“I shall have to do research’, Dougal mused, ‘into their inner lives. Research into the real Peckham. It will be necessary to discover the spiritual well-spring, the glorious history of the place, before I am able to offer some impetus.” (from The Ballad of Peckham Rye, Muriel Spark, 1960)
Common Ground is a research project centered around Peckham, a South East London neighborhood which is undergoing significant changes in both its social and physical fabric.
In a city that is being privatized at the speed of light, where to be in flux is the constant, we ask: what is our common ground?
From strips of public space, commercial streets to parks, the city is shared and explored, modified by our presence and the traces we leave. This is the case today as it was yesterday. The city is made of layers of history, key moments and daily routines that give our environment its texture.
Jewellery designer Alice McLean and design historian Justine Boussard are developing strategies for sharing and recording the local history of Peckham. Using history and craft as tools to understand the present, they will create a collection of objects for and with the people of Peckham, capturing a moment in time that sees continuity and change collide.
For this project to have any meaning, they will themselves have to learn and devise a way to share history that is both useful, meaningful and that hopefully has impact. A physical, contemporary archive for our times.
Phase 1: CONTINUITY —> Peckham Rye Common and Peckham Park
“After more than a hundred years of protest against encroachments the Vestry purchased the manorial rights in 1868, and saved the ground for the people.” (John Beadsley - The Story of Peckham)
At the heart of Peckham is an open green space. Peckham Rye Common has been used as grazing land since time immemorial, with references to its existence dating from as far back as the 14th century. The lords of the manor would lease it to the inhabitants of the neighborhood for periods of 21 years. In 1865, as the current leases were about to expire, Sir Wiliam Bowyer Smyth, Lord of the manor, decided to claim ownership of the Rye and asserted that he was entitled to the full building value of the land. With the support of the local people, Mr Drake, an emissary for the local Vestry, spoke in front of the House of Commons to defend the rights of the commoners to their ground and eventually. In 1868, the Camberwell Vestry purchased the Rye for £1000, and it became the ward of the council.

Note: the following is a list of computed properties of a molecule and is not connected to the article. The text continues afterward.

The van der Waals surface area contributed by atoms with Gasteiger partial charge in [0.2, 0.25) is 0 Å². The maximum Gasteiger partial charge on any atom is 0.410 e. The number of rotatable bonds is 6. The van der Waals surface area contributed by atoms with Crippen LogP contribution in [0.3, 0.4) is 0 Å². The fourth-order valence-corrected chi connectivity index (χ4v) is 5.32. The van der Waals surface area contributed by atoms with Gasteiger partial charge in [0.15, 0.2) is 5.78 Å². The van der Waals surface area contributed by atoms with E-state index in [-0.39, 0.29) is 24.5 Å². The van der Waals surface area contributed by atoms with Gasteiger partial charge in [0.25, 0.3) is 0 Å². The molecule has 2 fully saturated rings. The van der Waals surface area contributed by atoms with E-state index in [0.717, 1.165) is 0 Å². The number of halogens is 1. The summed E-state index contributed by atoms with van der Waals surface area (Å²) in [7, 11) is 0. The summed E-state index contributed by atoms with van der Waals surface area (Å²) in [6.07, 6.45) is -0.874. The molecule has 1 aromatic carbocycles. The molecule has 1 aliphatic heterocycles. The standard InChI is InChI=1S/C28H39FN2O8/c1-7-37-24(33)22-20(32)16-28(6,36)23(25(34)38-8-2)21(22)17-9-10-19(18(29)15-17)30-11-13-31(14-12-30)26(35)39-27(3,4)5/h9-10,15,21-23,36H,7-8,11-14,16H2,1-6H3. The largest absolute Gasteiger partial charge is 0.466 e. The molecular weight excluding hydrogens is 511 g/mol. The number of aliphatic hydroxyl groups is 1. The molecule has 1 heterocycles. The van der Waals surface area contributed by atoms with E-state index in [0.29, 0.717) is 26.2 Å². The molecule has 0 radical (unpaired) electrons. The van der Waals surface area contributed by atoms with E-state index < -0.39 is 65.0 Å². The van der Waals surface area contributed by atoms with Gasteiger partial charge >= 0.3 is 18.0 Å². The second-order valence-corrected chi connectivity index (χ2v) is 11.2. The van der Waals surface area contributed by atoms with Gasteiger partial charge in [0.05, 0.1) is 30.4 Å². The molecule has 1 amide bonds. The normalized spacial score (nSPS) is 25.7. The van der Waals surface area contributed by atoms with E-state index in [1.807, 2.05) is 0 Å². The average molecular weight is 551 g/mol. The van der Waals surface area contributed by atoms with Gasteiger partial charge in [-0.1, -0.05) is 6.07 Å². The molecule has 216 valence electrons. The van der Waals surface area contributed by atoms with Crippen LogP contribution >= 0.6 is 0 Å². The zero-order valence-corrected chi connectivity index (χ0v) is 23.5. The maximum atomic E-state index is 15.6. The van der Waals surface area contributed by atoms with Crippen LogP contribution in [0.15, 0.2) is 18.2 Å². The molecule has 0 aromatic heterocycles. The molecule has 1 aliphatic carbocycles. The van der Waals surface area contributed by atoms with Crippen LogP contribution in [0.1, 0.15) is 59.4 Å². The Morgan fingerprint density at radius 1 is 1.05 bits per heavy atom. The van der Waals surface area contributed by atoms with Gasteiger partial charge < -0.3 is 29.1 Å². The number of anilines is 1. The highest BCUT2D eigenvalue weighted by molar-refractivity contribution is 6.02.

This was considered a true victory for the people, common land saved from land grabbers and developers. The acquisition of the Rye was a historical victory against unfettered development and privatization. Once a stronghold of local pride and common ownership, the Common and the Park (opened in 1894) are now taken for granted.
We believe the Park can and should be reestablished as the “spiritual wellspring” of the neighborhood, and will therefore develop a collection of souvenirs about and around this common land.
Symbols and legends are key to identity building, their origins are not always very clear. We want to create modern symbols, using history and design together as a strategy to capture the spirit of a neighborhood and strengthen the sense of community.
We will be making tokens and other symbolic objects that will each carry a piece of history that will be returned to the neighborhood, in collaboration with local associations and inhabitants.
Our first experiment was conducted on 2nd and 3rd of May 2015, when we distributed a number of Goose tokens to commemorate and celebrate the acquisition and preservation of the Common.
As we get to know the area better ourselves, and build a community of interest around the project, the collection will grow.
The Goose - acquisition of the Common in 1868
The Rats - Opening of the Park in 1894
The Whale Bone Arch -
To be continued...
Phase 2: CHANGE —> Rye Lane and Peckham Rye Station
In a second stage we will be looking at change, and develop a way of building a live archive of Rye Lane and the place around the station, which is going to be redeveloped.
Whether we are long term residents or newcomers, we all leave our imprints and become part of the local fabric. We wish to capture traces that are of significance to the locals, and to draw a picture, a live archive of Rye lane at key moment in its transformation.